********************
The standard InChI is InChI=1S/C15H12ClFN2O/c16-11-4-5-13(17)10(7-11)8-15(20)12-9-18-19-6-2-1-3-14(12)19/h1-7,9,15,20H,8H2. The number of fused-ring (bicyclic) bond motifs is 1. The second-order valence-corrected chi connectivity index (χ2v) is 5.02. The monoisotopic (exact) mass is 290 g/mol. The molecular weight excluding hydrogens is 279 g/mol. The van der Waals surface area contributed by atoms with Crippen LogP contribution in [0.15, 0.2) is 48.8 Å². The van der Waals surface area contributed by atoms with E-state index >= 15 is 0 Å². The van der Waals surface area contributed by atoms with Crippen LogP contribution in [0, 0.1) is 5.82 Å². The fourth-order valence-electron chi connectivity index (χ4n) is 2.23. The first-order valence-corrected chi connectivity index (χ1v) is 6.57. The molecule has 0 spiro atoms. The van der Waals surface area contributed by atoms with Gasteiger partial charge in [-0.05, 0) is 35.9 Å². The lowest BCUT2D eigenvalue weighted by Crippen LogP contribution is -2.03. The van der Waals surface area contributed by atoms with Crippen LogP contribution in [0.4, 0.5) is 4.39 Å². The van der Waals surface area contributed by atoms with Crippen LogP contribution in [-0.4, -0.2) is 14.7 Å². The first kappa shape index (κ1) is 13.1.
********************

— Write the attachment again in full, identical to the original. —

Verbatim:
The standard InChI is InChI=1S/C15H12ClFN2O/c16-11-4-5-13(17)10(7-11)8-15(20)12-9-18-19-6-2-1-3-14(12)19/h1-7,9,15,20H,8H2. The number of fused-ring (bicyclic) bond motifs is 1. The second-order valence-corrected chi connectivity index (χ2v) is 5.02. The monoisotopic (exact) mass is 290 g/mol. The molecular weight excluding hydrogens is 279 g/mol. The van der Waals surface area contributed by atoms with Crippen LogP contribution in [0.15, 0.2) is 48.8 Å². The van der Waals surface area contributed by atoms with E-state index >= 15 is 0 Å². The van der Waals surface area contributed by atoms with Crippen LogP contribution in [0, 0.1) is 5.82 Å². The fourth-order valence-electron chi connectivity index (χ4n) is 2.23. The first-order valence-corrected chi connectivity index (χ1v) is 6.57. The molecule has 0 spiro atoms. The van der Waals surface area contributed by atoms with Gasteiger partial charge in [-0.05, 0) is 35.9 Å². The lowest BCUT2D eigenvalue weighted by Crippen LogP contribution is -2.03. The van der Waals surface area contributed by atoms with Crippen LogP contribution in [0.4, 0.5) is 4.39 Å². The van der Waals surface area contributed by atoms with Crippen LogP contribution in [-0.4, -0.2) is 14.7 Å². The first kappa shape index (κ1) is 13.1.